The arts, literature, poesy, are a science, just as chemistry is a science …The arts give us a great percentage of the lasting and unassailable data regarding the nature of man, of immaterial man, of man considered as a thinking and sentient creature.
Ezra Pound, “The Serious Artist” 1
In the early 192 os it was desperately unclear why English was worth studying at all; by the early 1930s it had become a question of why it was worth wasting your time on anything else. English was not only a subject worth studying, but the supremely civilizing pursuit, the spiritual essence of the social formation. Far from constituting some amateur or impressionistic enterprise, English was an arena in which the most fundamental questions of human existence — what it meant to be a person, to engage in significant relationship with others, to live from the vital centre of the most essential values were thrown into vivid relief and made the object of the most intensive scrutiny.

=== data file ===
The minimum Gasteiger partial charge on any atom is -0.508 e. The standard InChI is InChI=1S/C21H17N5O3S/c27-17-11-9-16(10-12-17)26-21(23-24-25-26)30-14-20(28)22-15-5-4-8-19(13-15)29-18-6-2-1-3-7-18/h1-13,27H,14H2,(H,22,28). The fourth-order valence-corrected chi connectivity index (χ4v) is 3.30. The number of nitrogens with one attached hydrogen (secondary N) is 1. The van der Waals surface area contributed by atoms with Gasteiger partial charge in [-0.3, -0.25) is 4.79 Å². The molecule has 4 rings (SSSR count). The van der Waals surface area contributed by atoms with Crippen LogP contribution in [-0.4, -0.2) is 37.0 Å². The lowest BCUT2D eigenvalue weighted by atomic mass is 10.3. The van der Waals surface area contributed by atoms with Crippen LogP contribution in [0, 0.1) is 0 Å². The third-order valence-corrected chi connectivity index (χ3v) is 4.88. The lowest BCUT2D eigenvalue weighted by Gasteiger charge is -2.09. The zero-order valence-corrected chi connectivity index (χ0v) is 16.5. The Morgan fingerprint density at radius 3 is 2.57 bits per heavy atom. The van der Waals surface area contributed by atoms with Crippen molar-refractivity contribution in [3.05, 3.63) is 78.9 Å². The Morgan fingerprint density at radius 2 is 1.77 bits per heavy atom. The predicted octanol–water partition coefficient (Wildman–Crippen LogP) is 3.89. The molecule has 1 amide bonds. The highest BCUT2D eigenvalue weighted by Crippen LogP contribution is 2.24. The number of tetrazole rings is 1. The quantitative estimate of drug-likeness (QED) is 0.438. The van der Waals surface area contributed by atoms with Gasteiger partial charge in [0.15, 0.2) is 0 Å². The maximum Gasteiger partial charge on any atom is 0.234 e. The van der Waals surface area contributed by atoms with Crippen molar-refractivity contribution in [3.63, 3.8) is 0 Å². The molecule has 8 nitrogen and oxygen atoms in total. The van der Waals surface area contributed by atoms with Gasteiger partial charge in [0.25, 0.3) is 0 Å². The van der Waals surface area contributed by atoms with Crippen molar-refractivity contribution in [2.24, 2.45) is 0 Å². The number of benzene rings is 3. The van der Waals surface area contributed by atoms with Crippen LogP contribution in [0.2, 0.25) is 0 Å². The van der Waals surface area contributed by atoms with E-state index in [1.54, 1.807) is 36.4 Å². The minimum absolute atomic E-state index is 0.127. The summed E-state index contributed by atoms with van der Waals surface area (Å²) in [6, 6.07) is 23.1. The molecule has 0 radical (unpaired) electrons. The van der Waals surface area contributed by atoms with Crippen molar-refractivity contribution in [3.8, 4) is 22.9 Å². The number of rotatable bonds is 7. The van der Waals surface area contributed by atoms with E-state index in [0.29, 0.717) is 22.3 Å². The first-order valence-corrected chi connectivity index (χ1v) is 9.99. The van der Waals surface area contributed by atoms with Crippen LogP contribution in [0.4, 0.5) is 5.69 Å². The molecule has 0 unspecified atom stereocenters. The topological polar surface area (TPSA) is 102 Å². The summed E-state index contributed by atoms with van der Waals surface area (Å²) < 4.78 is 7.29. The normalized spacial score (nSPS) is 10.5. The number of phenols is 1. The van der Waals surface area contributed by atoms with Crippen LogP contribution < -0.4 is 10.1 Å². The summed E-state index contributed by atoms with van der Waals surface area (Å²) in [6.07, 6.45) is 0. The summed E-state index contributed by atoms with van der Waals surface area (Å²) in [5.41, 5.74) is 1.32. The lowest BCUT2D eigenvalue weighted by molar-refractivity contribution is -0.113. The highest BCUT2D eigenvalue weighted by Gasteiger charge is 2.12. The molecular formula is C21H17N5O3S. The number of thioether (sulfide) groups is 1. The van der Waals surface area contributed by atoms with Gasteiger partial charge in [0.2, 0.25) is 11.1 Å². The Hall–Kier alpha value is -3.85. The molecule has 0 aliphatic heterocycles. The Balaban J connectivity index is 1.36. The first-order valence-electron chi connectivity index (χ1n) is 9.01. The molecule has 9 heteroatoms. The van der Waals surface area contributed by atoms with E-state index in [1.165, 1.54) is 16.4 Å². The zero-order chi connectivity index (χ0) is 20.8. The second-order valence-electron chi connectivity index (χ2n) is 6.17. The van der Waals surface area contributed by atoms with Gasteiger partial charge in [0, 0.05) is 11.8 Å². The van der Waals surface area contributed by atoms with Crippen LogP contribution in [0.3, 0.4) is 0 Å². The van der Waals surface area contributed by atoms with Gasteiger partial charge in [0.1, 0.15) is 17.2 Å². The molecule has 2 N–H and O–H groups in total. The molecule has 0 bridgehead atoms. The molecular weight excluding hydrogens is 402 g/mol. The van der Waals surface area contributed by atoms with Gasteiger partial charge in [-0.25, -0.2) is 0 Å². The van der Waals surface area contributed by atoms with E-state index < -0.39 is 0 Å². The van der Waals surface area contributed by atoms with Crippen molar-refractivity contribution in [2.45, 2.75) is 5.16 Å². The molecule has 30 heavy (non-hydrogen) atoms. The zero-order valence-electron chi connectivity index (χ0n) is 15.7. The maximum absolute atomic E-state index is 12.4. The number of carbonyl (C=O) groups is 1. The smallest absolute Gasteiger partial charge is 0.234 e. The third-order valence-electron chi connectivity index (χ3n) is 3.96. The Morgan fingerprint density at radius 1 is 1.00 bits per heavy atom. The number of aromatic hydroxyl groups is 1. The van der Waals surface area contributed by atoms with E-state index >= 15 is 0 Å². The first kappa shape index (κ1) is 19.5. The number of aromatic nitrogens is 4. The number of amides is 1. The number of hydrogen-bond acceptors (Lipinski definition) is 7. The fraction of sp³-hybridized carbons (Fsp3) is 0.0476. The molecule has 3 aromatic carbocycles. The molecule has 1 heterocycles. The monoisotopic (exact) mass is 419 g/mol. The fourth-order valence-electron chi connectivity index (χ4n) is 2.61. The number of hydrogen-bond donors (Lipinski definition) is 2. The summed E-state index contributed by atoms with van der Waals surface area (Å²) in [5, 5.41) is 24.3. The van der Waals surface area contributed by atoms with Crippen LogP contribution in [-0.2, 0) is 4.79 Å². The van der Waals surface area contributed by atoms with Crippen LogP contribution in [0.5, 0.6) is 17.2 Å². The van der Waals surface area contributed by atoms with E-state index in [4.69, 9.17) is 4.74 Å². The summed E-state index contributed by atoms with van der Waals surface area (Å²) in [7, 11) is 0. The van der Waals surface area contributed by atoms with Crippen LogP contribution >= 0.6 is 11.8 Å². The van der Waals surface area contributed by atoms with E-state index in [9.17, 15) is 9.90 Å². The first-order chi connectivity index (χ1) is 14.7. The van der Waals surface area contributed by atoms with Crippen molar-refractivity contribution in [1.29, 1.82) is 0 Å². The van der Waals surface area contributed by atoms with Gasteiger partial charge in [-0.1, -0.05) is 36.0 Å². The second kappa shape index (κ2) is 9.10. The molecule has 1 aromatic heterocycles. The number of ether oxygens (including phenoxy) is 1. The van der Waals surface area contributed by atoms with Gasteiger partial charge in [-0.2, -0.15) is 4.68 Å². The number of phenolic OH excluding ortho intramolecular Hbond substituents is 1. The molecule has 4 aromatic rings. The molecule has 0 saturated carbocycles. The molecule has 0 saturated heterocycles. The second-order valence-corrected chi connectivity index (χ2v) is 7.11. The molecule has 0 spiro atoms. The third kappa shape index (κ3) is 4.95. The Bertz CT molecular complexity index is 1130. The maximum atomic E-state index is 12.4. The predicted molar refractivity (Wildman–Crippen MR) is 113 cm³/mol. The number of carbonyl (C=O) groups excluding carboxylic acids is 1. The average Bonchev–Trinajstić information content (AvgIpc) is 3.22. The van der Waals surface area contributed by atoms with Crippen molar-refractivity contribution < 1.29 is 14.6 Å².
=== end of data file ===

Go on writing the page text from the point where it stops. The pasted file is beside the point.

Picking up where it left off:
Terry Eagleton, “The Rise of English” 2
I begin with these epigraphs in order to remind my readers of the backdrop of disciplinary restructuring that has framed this historical recontextualization of the Joyce—Pound—Eliot strand of literary modernism as I review the main objectives of this study. Fascinating work has been done recently on 1922, the ano mirabilis of literary modernism, that challenges us to think more expansively about popular as well as high culture modernisms. In contrast to that kind of synchronically “thick description” of literary modernism, however, I have chosen to work diachronically in this book: I have tried to position “the men of 1914” within a cultural debate about the value of the arts, and the mission of English language and literature studies in particular, that began at least as early as 1880 in Britain. This debate animates not only T. H. Huxley's claims in 1880 that the “modern” university's curriculum should be centered on training in science rather than the classics and Matthew Arnold's counter-argument